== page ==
Travel photography blog Capture the Atlas has published the winners of the contest every aurora enthusiast loves: The Northern Lights Photographer of the Year. Like every year, this gorgeous gallery has been published in December because it coincides with the Northern Lights season. There isn’t only “one aurora to rule them all,” but the contest recognizes 25 images as the winners, and we bring you a selection I’m sure you’ll enjoy.
A powerful solar flare erupted from the sun on November 29, 2023. It was classified as an M9.8-class, one of the strongest in recent years. Do you know what this means? Yep, auroras might soon light up the skies all over the world again.
Paco Farero is a landscape photographer from Spain who specialises in nighttime photography. His images are a blend of impressive landscapes, astrophotography, and light painting. However, he never lets technical challenges take away the emotional connection and beauty within his photographs.
Paco is passionate about teaching, photography, and travel, and has managed to fork out a career where he is able to successfully combine the three activities.
The Northern Lights, or aurora borealis, have been creating quite a display this week. In fact, the dazzling phenomena have lit up skies much further south than usual, with sightings even reported in Tuscany, Italy, and Greece.
One lucky UK photographer managed to capture some spectacular images of the aurora, plus the Milky Way, a shooting star, and the relatively newly understood concept of STEVE. Ironically, the photographer’s name is also Steve! DIYP caught up with photographer Stephen Pemberton to find out how he captured these shots.
A solar storm is coming this week, and you may already know what this means: the northern lights are coming to the south! Aurora Borealis is coming as far south as Oregon, Nebraska, Indiana, and Maryland, starting this Thursday (July 13). So, let’s get you prepared for this event so you can take some shots… Or at least watch and enjoy the show.
A strong solar storm hit the Earth on April 23, 2023, causing disturbances in our planet’s electromagnetic field. Consequently, people from many different parts of the world witnessed aurora. In the U.S., the Northern lights were visible as far as Illinois, but people from parts of the U.K., Kazakhstan, and New Zealand also witnessed auroras. They tweeted about the breathtaking sight, sharing the photos they took.
On March 23, 2023, the Earth got hit by the strongest geomagnetic storm in six years, and I was out executing my unique aurora shot of the year, ‘The Platform’.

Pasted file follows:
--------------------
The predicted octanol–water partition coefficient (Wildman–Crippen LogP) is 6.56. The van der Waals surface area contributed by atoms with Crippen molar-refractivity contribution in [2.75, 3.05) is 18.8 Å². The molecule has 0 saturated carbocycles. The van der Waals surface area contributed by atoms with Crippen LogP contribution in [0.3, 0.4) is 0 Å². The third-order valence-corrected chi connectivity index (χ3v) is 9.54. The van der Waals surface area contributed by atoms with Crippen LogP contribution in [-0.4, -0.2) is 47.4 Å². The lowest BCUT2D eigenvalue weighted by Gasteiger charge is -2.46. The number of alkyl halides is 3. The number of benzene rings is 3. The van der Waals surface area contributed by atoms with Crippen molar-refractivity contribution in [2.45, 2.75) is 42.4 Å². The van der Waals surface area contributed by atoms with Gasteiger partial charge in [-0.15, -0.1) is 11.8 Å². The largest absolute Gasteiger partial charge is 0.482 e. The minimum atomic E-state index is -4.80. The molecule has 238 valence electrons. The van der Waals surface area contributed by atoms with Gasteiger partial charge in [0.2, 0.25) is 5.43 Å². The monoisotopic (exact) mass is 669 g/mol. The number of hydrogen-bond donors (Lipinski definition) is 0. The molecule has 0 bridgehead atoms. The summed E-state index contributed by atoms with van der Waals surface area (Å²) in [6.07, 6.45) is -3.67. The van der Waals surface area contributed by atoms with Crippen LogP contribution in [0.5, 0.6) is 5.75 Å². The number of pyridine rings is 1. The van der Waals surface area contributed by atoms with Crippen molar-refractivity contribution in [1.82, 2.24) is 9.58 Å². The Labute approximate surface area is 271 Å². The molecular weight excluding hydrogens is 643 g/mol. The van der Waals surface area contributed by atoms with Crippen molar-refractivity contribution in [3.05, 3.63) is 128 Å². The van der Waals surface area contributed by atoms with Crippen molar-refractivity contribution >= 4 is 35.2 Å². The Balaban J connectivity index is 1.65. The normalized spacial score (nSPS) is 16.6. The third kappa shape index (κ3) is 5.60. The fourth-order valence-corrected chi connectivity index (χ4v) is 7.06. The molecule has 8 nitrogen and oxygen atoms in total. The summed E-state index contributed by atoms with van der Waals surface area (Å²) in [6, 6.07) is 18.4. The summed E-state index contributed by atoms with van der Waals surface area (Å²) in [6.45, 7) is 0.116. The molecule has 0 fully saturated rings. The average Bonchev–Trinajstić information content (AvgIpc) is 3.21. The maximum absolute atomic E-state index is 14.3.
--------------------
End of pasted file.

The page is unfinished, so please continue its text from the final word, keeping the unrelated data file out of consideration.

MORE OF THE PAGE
I am Virgil Reglioni, I’m 34 years old and I come from France. I have spent the last seven winters working as an expedition guide and photographer in polar regions. I am based in Tromsø, the gate to the high Arctic and capital of the Northern lights.
When I plan a photography project, I aim to find some “never seen before” aurora photographs. I want to capture the Northern Light in a way we never see it, to be able to enhance its uniqueness and spontaneity. I want my images to be completely unrepeatable even for myself.
Some of my photography work takes a huge amount of time and many attempts before capturing the right moment – sometimes spread over a few winters. This is why I want to share the stories behind the photos I take, and I wish to show how and why I captured The Platform, The 2023 unique Aurora shot.
The Aurora Borealis has been particularly spectacular this week, with sightings seen as far south as at the Stone Henge monument in the UK. Not to be left out, astronauts on board the International Space Station also captured some stunning images from a different perspective.
Astronaut Josh Cassada recently shared an image of Earth enjoying the Northern lights from 250 miles above. He described the light show as “absolutely unreal”.
Every year, we adore the world’s best Aurora photos of the year, and 2022 was no different.
Actually, there are two types of Aurora lights – The Aurora Borealis (AKA The Northern Lights), and Aurora Australis (AKA Southern Lights). Both occur at The Northern And Southern Poles, respectively. If you want to take a stab at shooting the Aurora Borealis, there is a Northern Lights shooting guide here. But even if you just want to prepare, here are the 25 winners of The most outstanding Aurora imaging of 2022 awards.
The aurora borealis (AKA Northern Lights) is high on the bucket list for many travelers and photographers. It’s no surprise so many people want to see this incredible natural light show. Once you’ve seen it, the captivating feeling leaves you wanting more. But what gear is the best for shooting the northern lights? You’d need a wide, fast lens. Wide for framing and fast for getting lots of light in. Unless a miracle happens, you’d usually shoot long exposures for the aurora lights. While this works for photos, how would you film the northern lights? Long exposure is no longer an option. Well, I’ve come up with the ultimate solution.